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Fatma Mohammed Al Saleh: Now you see it, Now you don’t
October 10, 2014
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Now you see it. Now you don’t. This is how fast the “express toe amputation” happened. At least that’s what I call it. It was a regular day at the Kandy Teaching General Hospital. Casualty theatre. Which meant a crowded room, chaos, and crazy cases. It was one theatre. Not because they lacked in rooms but because the patient load was so big they had no space. An average of four surgeries would be on at once. Each patient beside the other one. No curtains, no barriers. Just gurneys. Only one of the beds was equipped with facilities for general anaesthesia. The rest just got through what they had with some local anaesthetic and loads of teeth grinding, fist clenching, pounding, and loud moan inducing pain. It’s just fascinating what they can do with so little.

Patients came in and out. They had to be treated fast. So each patient came in, got exposed at the site, painted with betadine, injected with some anaesthetic, and either cut open, sutured, got a piece of their body chopped off, or had their wound cleaned. Wrap them up and send them out. Walking most of the time.

That day there was one patient that came in with a gangrenous looking toe. It looked just like a piece of charcoal. I figured he was diabetic. He was laid on one of the beds at the periphery of the room. His fingers intertwined behind his head. He looked so chill. As if sitting at the beach. Without any notice a doctor came and placed a piece of cloth under his foot. Soaked his toe with betadine. Grabbed a scalpel and started incising around the base of that toe. Just like when you use a steak knife. Cut. Cut. Cut. When he was done with the whole circumference and depth, reaching the bone of course, he put his scalpel in the metal dish, held the bone cutter and simply chopped that toe off in one go. TRRK BLOP.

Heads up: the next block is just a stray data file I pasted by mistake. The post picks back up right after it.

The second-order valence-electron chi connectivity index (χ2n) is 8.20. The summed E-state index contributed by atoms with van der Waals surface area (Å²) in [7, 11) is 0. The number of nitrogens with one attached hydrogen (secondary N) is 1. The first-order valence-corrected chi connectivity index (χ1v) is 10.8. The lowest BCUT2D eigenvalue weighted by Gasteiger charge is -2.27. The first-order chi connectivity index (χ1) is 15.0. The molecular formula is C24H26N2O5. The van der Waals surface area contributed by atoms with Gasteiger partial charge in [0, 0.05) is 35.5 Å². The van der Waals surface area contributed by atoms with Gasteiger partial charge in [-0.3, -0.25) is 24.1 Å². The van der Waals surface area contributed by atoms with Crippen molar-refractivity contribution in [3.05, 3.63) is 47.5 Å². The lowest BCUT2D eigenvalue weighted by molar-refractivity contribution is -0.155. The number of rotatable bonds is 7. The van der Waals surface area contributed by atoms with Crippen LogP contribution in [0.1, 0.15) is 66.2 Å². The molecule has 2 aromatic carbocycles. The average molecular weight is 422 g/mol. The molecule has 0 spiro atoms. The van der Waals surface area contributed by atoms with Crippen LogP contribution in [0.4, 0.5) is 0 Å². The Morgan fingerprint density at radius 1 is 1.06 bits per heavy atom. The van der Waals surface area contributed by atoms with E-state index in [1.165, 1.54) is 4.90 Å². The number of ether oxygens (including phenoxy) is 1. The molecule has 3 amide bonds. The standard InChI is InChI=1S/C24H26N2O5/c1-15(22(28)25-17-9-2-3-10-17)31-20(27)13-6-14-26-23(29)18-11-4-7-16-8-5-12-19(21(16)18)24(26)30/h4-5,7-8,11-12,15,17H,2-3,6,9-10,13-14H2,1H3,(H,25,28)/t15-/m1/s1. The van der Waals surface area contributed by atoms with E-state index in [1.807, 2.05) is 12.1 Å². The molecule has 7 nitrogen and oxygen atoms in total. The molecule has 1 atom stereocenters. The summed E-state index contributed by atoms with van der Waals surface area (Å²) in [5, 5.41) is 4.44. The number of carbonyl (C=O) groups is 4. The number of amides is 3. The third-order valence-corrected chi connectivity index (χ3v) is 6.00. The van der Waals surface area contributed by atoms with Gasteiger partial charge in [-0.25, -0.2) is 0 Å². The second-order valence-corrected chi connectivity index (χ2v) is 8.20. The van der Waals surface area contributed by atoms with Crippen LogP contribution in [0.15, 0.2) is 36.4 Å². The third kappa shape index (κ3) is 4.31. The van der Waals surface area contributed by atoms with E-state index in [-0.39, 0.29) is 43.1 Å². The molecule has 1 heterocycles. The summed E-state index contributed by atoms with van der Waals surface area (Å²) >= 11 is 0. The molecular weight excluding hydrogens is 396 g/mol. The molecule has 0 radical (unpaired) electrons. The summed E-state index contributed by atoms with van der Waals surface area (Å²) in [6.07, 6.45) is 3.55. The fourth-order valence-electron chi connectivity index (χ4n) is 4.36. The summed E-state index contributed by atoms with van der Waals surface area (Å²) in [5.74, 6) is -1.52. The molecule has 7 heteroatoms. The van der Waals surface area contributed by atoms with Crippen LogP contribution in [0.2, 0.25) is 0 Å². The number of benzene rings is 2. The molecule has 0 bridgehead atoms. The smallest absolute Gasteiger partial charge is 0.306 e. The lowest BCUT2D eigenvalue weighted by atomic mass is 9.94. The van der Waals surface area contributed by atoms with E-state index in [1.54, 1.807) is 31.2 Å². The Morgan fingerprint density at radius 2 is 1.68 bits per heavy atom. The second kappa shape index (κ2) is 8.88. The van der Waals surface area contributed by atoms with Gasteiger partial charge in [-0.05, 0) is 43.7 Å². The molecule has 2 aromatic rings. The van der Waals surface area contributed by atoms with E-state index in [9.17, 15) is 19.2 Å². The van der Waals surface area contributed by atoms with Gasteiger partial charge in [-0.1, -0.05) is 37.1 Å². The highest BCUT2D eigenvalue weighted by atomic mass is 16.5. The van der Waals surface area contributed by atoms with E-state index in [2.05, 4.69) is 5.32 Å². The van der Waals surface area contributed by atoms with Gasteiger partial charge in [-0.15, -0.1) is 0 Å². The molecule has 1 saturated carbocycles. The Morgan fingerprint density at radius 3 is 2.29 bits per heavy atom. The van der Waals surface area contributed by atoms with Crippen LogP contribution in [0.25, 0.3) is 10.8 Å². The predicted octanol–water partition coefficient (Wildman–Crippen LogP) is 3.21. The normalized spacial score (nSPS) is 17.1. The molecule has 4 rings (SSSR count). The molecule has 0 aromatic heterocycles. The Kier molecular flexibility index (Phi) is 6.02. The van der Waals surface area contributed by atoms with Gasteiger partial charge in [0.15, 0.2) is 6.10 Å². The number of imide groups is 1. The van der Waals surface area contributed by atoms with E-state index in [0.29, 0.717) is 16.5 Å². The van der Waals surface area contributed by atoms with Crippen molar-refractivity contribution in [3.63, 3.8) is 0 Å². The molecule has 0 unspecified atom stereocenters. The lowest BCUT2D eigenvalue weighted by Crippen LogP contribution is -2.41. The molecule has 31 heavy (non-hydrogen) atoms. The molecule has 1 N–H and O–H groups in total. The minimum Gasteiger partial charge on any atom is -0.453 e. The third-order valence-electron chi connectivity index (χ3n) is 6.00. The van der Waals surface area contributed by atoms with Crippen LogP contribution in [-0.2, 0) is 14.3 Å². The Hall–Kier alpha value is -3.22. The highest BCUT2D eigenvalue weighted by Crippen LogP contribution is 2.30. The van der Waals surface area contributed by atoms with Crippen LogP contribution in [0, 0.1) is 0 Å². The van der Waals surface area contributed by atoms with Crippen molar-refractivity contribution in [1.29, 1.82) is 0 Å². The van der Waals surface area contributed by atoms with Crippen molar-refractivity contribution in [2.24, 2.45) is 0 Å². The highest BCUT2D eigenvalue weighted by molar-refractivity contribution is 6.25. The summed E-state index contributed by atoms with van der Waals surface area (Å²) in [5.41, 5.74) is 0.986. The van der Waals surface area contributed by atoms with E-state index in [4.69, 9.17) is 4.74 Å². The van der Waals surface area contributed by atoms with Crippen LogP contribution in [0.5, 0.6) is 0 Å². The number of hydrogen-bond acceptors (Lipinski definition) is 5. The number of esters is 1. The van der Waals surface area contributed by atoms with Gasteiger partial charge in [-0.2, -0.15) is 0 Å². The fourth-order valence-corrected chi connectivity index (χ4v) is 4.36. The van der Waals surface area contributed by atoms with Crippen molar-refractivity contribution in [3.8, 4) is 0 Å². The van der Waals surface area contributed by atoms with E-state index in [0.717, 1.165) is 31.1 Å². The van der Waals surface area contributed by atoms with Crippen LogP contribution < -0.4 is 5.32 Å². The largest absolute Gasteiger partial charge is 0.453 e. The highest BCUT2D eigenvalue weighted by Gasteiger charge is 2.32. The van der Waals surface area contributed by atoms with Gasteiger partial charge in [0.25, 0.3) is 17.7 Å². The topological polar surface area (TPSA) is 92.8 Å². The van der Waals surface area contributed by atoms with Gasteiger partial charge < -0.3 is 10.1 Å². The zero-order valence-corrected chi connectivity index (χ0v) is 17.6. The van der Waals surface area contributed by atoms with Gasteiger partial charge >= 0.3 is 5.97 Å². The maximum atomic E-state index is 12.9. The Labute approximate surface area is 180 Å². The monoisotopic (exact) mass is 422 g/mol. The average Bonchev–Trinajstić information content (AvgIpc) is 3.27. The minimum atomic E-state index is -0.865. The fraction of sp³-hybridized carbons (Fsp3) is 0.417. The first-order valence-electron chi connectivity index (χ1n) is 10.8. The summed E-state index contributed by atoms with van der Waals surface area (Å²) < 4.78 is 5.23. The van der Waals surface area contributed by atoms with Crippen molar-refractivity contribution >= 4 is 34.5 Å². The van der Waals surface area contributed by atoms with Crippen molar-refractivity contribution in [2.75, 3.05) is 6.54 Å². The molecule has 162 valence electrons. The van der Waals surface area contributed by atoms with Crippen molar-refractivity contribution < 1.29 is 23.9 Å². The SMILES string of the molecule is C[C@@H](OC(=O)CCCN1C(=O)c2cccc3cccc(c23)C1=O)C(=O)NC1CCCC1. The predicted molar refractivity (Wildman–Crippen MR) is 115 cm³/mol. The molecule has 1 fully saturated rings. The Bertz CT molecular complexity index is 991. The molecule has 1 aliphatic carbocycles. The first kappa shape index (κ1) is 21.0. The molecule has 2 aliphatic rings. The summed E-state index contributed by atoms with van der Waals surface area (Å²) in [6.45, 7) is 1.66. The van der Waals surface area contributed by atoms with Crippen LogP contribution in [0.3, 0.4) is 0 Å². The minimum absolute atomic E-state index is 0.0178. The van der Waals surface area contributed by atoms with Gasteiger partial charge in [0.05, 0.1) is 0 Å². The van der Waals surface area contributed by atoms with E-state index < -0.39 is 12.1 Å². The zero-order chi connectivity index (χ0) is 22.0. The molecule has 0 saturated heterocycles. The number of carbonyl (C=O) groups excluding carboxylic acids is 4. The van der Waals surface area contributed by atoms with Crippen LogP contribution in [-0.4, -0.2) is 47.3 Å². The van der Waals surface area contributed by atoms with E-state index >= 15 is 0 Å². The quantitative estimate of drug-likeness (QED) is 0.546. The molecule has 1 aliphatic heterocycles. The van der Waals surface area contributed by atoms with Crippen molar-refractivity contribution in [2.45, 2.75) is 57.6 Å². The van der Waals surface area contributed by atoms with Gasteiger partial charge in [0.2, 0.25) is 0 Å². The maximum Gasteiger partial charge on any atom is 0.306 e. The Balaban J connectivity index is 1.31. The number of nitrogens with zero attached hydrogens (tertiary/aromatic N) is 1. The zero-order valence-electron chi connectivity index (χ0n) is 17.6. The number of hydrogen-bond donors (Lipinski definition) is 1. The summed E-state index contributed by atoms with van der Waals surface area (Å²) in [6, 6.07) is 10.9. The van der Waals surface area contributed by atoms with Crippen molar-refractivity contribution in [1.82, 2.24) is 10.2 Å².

The toe dropped to the side. On with the scalpel again. Hacking off what was left off that charred toe. I have no words to describe what was swarming in my mind. The patient was not on any anaesthetic. He just stayed there in his beach-tanning like position. Wrapped up. Sent home walking. Here comes the next patient. The next story. I asked to take some photographs and was allowed to. But I figure they are too gory to post here.
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Follow on Twitter  Instagram: @_theuntitled
Fatma Mohammed Al Saleh, a 22-year-old Emirati medical student,
is training in general surgery as part of her programme in Sri Lanka.
She is a passionate photographer and writer. Fatma shares her deeply
felt experiences about the healthcare system in Lanka.

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